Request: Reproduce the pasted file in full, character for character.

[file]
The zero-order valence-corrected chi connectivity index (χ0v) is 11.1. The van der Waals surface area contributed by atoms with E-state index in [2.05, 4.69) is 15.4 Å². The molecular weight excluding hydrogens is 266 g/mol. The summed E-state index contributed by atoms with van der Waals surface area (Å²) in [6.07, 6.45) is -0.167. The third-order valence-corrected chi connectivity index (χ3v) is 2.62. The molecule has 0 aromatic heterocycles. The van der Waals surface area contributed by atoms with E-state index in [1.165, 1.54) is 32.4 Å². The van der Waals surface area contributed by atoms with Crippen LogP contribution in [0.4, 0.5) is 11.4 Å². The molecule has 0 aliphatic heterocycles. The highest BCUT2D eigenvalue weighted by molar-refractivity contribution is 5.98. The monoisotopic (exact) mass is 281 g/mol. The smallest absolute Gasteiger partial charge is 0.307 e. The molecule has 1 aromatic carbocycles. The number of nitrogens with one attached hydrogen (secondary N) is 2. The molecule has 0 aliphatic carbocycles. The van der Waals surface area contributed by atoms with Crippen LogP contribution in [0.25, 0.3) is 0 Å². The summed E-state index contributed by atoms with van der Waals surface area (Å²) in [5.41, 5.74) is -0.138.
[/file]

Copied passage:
The zero-order valence-corrected chi connectivity index (χ0v) is 11.1. The van der Waals surface area contributed by atoms with E-state index in [2.05, 4.69) is 15.4 Å². The molecular weight excluding hydrogens is 266 g/mol. The summed E-state index contributed by atoms with van der Waals surface area (Å²) in [6.07, 6.45) is -0.167. The third-order valence-corrected chi connectivity index (χ3v) is 2.62. The molecule has 0 aromatic heterocycles. The van der Waals surface area contributed by atoms with E-state index in [1.165, 1.54) is 32.4 Å². The van der Waals surface area contributed by atoms with Crippen LogP contribution in [0.4, 0.5) is 11.4 Å². The molecule has 0 aliphatic heterocycles. The highest BCUT2D eigenvalue weighted by molar-refractivity contribution is 5.98. The monoisotopic (exact) mass is 281 g/mol. The smallest absolute Gasteiger partial charge is 0.307 e. The molecule has 1 aromatic carbocycles. The number of nitrogens with one attached hydrogen (secondary N) is 2. The molecule has 0 aliphatic carbocycles. The van der Waals surface area contributed by atoms with Crippen LogP contribution in [0.25, 0.3) is 0 Å². The summed E-state index contributed by atoms with van der Waals surface area (Å²) in [5.41, 5.74) is -0.138.